...was probably much like any other Thursday morning in Songkhla, except for the two bleary-eyed foreigners wandering the southern Thai city's 'old town' in search of caffeination (the sun rises an hour earlier there than it does in Kuala Lumpur, and so does the photographer).
We find it in the living/dining room of an elderly woman who earns a few extra baht by straining Thai grounds through a sock filter and serving the inky brew sweetened with condensed milk. Not the best kafe booran ('ancient' -- 'real' in other words -- Thai coffee, as opposed to Nescafe) we've ever downed, but good enough to get us rolling.
We'd arrived in Songkhla two days before and immediately fallen in love with its scrappy fishing port and semi-crumbling 'old town'. Finding the city's Thai Buddhist and Muslim residents to be extremely friendly, we're feeling quite at home.
After coffee we move on in search of something more substantive. The metallic slap of spatula against griddle lures us down old town's Thanon Nang-ngam to a corner tea shop - little more than the veranda of an old wooden house sheltered by a corrugated metal roof, really - where a Muslim vendor is serving up fresh roti from her cart parked to the side of its entrance.
Here we find ourselves in 'same-same but different' territory. The hot tea is reminiscent of Malaysian teh tarik, but is more orange and stronger tasting, with that slight - and appealing - bitter bite that we associate with Thai iced tea. When rolling our her dough the roti vendor employs the same 'bubble' technique we observed in Kota Bahru (northeastern Malaysia), but her final product is lighter, more pillowy, and sports less grease than its Malaysian cousin.
And her burnt orange-hued lentil curry -- which she calls nam gaeng, or 'curry water' -- is sweet and barely spicy, mellow like the residents of this sort-of beach resort town, and all in all a more gentle introduction to the day than the angry red, sourish and incendiary curries that accompany many an Indian Malaysian roti.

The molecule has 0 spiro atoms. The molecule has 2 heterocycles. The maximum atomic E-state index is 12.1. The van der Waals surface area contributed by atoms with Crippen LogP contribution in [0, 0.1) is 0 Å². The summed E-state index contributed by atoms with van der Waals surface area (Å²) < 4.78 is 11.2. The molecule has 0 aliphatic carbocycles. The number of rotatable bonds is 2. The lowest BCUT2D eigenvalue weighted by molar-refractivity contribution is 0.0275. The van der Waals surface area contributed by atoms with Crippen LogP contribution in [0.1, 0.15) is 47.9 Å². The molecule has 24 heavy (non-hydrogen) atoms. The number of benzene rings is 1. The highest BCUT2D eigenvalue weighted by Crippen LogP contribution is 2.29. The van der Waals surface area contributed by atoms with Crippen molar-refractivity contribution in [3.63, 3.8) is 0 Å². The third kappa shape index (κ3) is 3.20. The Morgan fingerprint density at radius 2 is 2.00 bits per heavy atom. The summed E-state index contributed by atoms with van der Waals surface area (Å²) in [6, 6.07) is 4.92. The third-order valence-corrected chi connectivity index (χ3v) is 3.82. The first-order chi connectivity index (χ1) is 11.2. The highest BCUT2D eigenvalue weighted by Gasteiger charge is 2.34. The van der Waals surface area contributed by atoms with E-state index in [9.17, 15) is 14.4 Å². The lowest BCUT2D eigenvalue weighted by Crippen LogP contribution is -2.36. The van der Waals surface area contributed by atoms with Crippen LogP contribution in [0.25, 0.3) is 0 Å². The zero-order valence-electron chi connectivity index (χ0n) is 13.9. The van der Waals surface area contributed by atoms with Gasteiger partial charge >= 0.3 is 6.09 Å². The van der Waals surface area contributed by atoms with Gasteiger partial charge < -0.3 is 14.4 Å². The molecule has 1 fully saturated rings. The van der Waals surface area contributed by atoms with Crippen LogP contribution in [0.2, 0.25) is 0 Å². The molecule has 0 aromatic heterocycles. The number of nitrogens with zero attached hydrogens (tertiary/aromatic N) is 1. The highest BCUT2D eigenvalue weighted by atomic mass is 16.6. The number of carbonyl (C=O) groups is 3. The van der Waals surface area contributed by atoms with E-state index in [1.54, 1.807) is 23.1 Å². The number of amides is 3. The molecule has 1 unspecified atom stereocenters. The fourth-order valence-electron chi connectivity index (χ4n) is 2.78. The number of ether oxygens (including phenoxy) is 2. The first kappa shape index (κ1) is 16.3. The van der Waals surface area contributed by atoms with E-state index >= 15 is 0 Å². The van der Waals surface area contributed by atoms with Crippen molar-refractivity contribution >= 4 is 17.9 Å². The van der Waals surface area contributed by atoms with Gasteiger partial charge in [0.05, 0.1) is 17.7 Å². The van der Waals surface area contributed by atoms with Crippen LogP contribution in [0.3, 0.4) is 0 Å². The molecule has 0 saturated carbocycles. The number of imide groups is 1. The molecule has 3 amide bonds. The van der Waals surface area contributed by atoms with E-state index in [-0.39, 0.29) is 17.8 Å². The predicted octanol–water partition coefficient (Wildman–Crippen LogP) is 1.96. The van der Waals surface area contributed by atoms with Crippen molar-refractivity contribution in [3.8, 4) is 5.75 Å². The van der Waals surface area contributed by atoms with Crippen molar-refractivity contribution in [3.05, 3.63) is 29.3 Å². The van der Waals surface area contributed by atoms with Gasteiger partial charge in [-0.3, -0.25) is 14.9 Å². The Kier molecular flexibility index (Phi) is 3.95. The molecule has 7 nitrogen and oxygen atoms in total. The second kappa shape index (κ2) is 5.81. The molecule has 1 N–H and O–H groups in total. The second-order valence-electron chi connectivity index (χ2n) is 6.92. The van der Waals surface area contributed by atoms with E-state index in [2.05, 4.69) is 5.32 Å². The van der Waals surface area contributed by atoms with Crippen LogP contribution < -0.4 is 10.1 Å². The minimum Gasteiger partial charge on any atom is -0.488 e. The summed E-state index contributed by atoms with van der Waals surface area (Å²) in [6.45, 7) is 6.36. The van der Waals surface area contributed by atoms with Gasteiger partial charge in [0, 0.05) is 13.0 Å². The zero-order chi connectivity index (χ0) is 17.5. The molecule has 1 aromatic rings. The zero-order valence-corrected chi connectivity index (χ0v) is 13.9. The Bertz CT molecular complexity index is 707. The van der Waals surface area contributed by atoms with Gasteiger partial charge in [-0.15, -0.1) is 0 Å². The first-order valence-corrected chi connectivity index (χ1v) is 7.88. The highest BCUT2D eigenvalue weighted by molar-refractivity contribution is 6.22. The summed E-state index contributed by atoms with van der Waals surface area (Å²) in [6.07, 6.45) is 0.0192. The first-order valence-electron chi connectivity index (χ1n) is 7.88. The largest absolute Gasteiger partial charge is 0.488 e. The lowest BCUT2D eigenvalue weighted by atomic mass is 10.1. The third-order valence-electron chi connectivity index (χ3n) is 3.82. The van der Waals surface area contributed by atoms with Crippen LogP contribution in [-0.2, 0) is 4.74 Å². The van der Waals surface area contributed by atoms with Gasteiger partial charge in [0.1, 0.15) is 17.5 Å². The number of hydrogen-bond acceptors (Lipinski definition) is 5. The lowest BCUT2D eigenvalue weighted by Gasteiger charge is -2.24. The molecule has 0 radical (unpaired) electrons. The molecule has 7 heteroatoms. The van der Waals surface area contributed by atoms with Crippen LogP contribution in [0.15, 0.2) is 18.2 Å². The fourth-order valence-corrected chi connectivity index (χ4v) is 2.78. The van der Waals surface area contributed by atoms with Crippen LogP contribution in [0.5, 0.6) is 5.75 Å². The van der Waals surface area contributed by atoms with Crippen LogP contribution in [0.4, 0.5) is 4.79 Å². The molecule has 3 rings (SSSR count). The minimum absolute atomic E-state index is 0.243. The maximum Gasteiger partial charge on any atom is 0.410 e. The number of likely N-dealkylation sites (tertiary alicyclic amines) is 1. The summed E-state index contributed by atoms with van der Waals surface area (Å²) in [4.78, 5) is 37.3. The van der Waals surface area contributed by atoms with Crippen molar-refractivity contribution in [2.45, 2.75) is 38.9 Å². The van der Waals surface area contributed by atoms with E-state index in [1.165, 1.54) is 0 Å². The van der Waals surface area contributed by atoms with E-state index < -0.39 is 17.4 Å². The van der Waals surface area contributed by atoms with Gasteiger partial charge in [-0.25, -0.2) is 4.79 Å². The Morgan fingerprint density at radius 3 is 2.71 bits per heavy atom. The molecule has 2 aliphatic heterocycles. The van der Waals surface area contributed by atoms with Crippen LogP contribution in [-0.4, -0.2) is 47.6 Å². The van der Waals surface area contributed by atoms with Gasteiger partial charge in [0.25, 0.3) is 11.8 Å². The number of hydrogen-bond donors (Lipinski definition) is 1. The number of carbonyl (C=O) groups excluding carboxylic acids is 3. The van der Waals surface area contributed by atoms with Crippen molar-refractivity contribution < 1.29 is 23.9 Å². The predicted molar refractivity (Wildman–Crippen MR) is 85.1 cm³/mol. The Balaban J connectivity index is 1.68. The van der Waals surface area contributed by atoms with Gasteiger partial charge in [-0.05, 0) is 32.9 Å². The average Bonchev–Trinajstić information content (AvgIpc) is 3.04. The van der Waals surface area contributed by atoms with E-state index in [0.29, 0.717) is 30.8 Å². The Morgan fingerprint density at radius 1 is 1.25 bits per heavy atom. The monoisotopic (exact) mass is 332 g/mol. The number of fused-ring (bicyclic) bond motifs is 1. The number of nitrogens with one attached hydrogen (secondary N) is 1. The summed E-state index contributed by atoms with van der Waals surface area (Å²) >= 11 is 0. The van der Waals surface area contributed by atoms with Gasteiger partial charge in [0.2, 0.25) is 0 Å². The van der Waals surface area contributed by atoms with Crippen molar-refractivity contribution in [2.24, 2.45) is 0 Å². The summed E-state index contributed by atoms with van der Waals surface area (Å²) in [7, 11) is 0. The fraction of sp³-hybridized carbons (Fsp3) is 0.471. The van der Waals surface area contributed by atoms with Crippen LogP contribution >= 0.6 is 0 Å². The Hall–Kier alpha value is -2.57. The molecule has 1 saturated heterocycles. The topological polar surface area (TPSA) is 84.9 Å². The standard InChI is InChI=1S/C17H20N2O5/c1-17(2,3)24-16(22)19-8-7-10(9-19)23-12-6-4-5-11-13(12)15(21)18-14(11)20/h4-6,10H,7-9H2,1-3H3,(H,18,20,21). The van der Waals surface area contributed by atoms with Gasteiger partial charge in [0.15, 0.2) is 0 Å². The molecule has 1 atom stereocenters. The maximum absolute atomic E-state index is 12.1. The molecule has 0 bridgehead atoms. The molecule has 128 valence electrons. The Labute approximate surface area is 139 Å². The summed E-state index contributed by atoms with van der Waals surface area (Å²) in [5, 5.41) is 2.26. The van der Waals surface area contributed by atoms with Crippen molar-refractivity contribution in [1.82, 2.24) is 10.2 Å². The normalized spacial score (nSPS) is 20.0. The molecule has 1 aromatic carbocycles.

As the sun moves around the corner of the building, we find the tea shot the perfect spot from which to watch the town awake. Patrons come and go; some regulars are obviously parked for the whole morning.
Across the street another vendor sets up her stall. As soon as she's open for business a queue forms which means, of course, that we must investigate. She's selling coconut sticky rice (plain white and yellow, colored with turmeric) with a variety of accompaniments, deftly wrapping each order in a banana leaf.
We sample the lot. The rice is masterfully made, extremely fragrant but neither moist nor heavy, each grain distinct and a wee bit al dente.
Yellow rice with naa gong (dried shrimp cooked with coconut milk and palm sugar) and mapraow (shorthand for coconut cooked with palm sugar) is our favorite combo. Shrimp and sugar may seem an unlikely combination, but the shrimp'ss brininess balances the opulent butterscotchy-ness of palm sugar cooked with coconut milk; slivers of lime leaf lighten the richness.
As for the mapraow - let's just say that if she encased this coconut-palm sugar mixture in chocolate and sold it in the US she'd be a millionairess.
We also enjoy white rice with more of that coconut-palm sugar mixture, and a cap of sangkaya, a rich homely egg custard made with coconut milk and more palm sugar.
We finish (see opening photo) with more white rice, another - yes, another - blob of coconut-palm sugar, and a dribble of the vendor's take on curry water. It's sweet, barely spicy, perfumed with lime leaf, and studded with fantastically fresh tiny shrimp, and goes brilliantly with the coconut rice.
Before we know it an hour and a half have passed. We're more than full but don't regret a single bite. One more cup of tea and we're on the road, plotting our next visit to Songkhla.
Teashop and roti vendor, south end of Thanon Nam-ngan, Songkhla old town. Sticky rice vendor, right across the street from about 7:45am (usually sold out by 10am, she says).